Mitesh J. Borad, MD, discusses liver-directed therapies, systemic therapy, and the management of liver cancer.
Mitesh J. Borad, MD
Although hepatocellular carcinoma is less frequent in the United States with less than 40,000 cases per year, the global incidence per year is estimated to be 782,000 cases, said Mitesh J. Borad, MD.
In a presentation during the 2018 OncLive® State of the Science Summit™ on Gastrointestinal Cancers, Borad, an associate professor of medicine in the Division of Hematology/Oncology at Mayo Clinic, discussed liver-directed therapies, systemic therapy, and the management of liver cancer.
HCC is the most common primary cancer of the liver; typical etiologies for HCC include hepatitis B or C, metabolic syndrome, and alcoholic liver disease.
“This is a dual disease,” said Borad. “You are not only dealing with the tumor, but the background in which it arises such as cirrhosis or fibrosis—which can drive outcomes in patients. Both things really need to be considered.”
Borad says that patients can be broadly categorized into 3 stages: early-, intermediate-, and advanced-stage disease. In early-stage disease, surgery or transplant is a viable option, and in intermediate- and advanced-stage disease, locoregional therapy or systemic therapy should be considered.Liver-directed therapies include embolization, radiofrequency ablation, cryoablation, radioembolization, alcohol ablation, and external beam radiation.
The SARAH study evaluated the safety and efficacy of selective internal radiation therapy (SIRT) with yttrium-90 (Y-90) resin microspheres compared with sorafenib (Nexavar) in patients with locally advanced and inoperable HCC. The results of this randomized phase III trial did not show significant differences in outcomes in overall survival (OS); OS for patients who received SIRT was 8.0 versus 9.9 months with sorafenib (P = .179).1 Responses were somewhat higher in the radioembolization arm, says Borad, but that did not translate into survival advantage.
SIRveNIB was an Asian-Pacific study with a similar question as SARAH: Can patients do better with sorafenib? Almost 500 patients with advanced-stage HCC were treated with either SIRT or sorafenib. This was also considered a negative study, with similar results in both arms. Although there was a higher tumor response rate with SIRT, Borad said that unless these responses translate into survival differences, they are not impactful in the advanced setting.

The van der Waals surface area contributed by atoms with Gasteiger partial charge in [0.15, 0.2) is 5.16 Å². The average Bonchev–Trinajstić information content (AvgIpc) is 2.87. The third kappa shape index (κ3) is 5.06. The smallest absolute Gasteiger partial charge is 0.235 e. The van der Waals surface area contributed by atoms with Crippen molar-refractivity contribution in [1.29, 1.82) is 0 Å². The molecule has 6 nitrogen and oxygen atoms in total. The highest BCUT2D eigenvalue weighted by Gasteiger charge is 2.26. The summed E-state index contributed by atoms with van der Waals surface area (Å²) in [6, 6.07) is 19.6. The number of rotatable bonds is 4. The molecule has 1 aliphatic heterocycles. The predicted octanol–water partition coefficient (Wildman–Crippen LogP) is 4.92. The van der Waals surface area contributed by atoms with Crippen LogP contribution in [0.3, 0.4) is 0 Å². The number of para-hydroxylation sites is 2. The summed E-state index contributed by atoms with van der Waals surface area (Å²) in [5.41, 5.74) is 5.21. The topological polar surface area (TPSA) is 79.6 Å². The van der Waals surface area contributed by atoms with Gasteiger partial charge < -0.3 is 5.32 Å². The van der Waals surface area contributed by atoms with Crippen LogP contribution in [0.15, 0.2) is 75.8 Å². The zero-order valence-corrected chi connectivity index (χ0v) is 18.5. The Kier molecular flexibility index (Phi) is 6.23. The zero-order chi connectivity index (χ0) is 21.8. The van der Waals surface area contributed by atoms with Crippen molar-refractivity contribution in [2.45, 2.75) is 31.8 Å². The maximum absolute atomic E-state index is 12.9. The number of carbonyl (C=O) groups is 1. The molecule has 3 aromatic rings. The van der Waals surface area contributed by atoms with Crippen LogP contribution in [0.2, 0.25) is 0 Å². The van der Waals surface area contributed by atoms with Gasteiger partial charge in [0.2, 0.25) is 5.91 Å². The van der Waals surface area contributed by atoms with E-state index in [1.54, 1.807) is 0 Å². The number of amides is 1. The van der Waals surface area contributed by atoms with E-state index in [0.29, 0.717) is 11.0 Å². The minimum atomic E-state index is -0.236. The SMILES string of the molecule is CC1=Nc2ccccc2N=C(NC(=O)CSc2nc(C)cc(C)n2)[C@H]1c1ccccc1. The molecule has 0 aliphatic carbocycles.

Borad said that the take-home message from these 2 studies is that Y-90 remains a reasonable modality to treat HCC, despite the negative studies. Future studies should focus on liver-limited cases and earlier-stage disease to potentially optimize the use of Y-90.In the first-line setting, patients with advanced HCC should be treated systemically with either sorafenib or lenvatinib (Lenvima), Borad says.
Sorafenib was the rst FDA-approved systemic therapy for the treatment of patients with HCC, and up until recently, it was the only agents to show a significant improvement in OS in this field. This approval was based on results from the SHARP study.
The phase III REFLECT study, updated results of which were presented at the 11th Annual Conference of the International Liver Cancer Association, compared lenvatinib versus sorafenib in the first-line setting. The median OS with lenvatinib was 13.6 versus 12.3 months for sorafenib, and there was an improvement in progression-free survival (PFS) by 3.7 months compared with sorafenib.2 In the 954-patient study, median PFS with lenvatinib was 7.4 versus 3.7 months with sorafenib (HR, 0.66; 95% CI, 0.57-0.77; P <.00001).
A supplemental new drug application for lenvatinib in this setting has been accepted by the FDA. Under the Prescription Drug User Fee Act, the agency will decide on the approval by August 24, 2018. “While downstaging is generally not a major objective in advanced disease in patients, higher response rates with lenvatinib are provocative and should be studied in a formal prospective study in borderline resectable patients,” said Borad.